The ritual hasn’t changed much over time. The participants are often clothed in robes, their faces somber. The ceremony has its ritualistic pattern; some still include the latin incantation, though others have abandoned this tradition. But they all remember the fire.
If it sounds like a scene from Jim Jones’ cult, it’s meant to. But I’m not talking about Jones, nor am I talking about some elitist induction into a Fraternity or Sorority. The scene might remind you of Shirley Jackson’s story “The Lottery,” but it is actually a scene many of us have participated in at some point in our lives.
Yeah, that’s right. I’m talking about the National Honor Society Induction.
Being a parent and a high school teacher, I’ve attended more NHS Inductions than most people, so I consider myself somewhat of an expert at the disasters that can accompany this ceremony.
To be honest, my own induction into this not so secret society is nebulous in my memory. I only remember that I did not trip. That was my biggest concern.
And whenever I watch an NHS Induction, I am still pre-occupied by that thought. I admit to saying silent Hail Marys as my own daughter’s name is called and I watch her approach the table of fire.
Because kids do trip. Frequently, in fact. After all, it’s critical to wear high heels at an event such as this and many are not skilled at the art of elevated walking. Most of the time it’s not an issue, but one kid almost took out the pseudo altar, so that was stressful.
Actually, the first real NHS debacle was the infamous NHS induction at which my eldest daughter was inducted. That was an ill-fated event, indeed. The misfortunes began when one of the officers bent to light the candle of Scholarship and her blonde locks got a little too close the flame. The tribe carried on, however, but the lights on the stage contributed to the scene being one large tanning bed and the inductees, arranged standing on bleachers, were sweating.
I saw the first one go down. She did it elegantly, just wilted like a flower in a pink dress. The inductees behind and around her were flooded with uncertainty. Truthfully, the ceremony has the seriousness of a Catholic mass and they seemed unsure as to whether or not they should interrupt it. So they propped her up like a scene from Weekend At Bernies. This continued for 3-5 long minutes until a Senior member saw the problem and raced across the stage to help.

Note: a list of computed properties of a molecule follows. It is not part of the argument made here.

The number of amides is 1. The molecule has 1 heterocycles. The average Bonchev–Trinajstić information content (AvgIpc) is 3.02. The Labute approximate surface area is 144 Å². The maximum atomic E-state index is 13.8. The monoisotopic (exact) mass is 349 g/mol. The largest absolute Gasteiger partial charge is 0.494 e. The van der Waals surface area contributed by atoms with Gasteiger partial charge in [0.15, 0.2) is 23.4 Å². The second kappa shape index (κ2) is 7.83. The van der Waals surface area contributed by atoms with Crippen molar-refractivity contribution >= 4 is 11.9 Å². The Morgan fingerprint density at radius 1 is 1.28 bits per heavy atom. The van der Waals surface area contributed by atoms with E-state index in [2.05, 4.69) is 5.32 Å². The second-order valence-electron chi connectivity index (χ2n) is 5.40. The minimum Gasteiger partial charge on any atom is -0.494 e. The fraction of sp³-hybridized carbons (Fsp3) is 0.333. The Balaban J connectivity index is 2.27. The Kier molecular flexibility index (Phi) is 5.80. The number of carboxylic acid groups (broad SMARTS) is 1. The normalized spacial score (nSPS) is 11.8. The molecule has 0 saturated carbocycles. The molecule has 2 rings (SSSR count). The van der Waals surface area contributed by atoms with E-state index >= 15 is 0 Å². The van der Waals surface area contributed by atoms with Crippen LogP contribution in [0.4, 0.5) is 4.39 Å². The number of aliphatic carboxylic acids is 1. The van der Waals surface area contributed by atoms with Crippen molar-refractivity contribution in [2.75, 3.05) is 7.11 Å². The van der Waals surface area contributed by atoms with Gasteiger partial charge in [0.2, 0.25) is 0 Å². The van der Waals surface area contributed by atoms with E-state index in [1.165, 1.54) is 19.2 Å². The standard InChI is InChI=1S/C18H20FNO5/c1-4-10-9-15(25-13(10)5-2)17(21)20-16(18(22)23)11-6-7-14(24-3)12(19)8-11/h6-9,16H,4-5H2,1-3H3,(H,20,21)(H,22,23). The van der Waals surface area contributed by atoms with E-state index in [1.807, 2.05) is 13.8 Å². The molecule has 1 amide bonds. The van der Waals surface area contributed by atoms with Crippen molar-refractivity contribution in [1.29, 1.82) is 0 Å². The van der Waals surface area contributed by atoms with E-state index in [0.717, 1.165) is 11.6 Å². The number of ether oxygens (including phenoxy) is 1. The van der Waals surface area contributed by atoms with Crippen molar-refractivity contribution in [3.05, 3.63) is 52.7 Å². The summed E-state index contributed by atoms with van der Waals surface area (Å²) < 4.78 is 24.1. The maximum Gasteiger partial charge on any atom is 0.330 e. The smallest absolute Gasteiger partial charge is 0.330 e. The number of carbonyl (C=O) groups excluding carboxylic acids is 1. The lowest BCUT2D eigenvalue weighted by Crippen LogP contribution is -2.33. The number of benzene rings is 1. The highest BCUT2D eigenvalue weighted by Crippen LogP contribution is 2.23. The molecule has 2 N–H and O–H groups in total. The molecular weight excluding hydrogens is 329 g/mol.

This was completely off script and at first the members frowned at the disruption. Seconds later, however, the girl was slumping too much to ignore and the audience noticed. There were a few awkward moments where a doctor came forward, revived her and the audience released a collective sigh of relief.
Of course, the show must go on, so they pulled a chair on stage and propped the pallid child in it while the ceremony continued.
But the drama was not over. On her way back to her seat, the Good Samaritan who had rushed to aid the girl slipped and landed flat on her backside. Her dignity in shreds, she rose and took her seat. I’ve often wondered if that was some punishment from the Gods for disturbing the ritual.
The show must go on does seem to be the theme of these events. Since that fateful induction, things were tightened up considerably. First of all, the planners got rid of the bleachers and inductees were allowed to sit during the ceremony. Good choice.
Many schools have opted for battery operated candles instead of the real thing. Others still cling to this aspect of the ritual, but it has been fraught with peril over the years. The daughter of a friend of mine had a brief moment of clumsiness that nearly started a small fire at the front table. And it does seem that a brief reminder of the “Stop, Drop and Roll” rule should be reviewed before the big event. Over the years, I have seen four different ceremonies – at various schools- where a girl’s hairsprayed locks have been singed by the candles of Scholarships, Knowledge, Character and …whatever the last one is.
They even have a plastic jug of water on the stage for that eventuality. The other night, there was another tense moment involving hair and fire. There was only a fractional moment of indecision before a senior member came forward with the jug prepared to douse as needed….
The situation was quickly brought under control and the President of NHS calmly proceeded with the script. That’s what you call grace under fire.
And there isn’t even a candle for that character trait….
Seriously, perhaps there should be.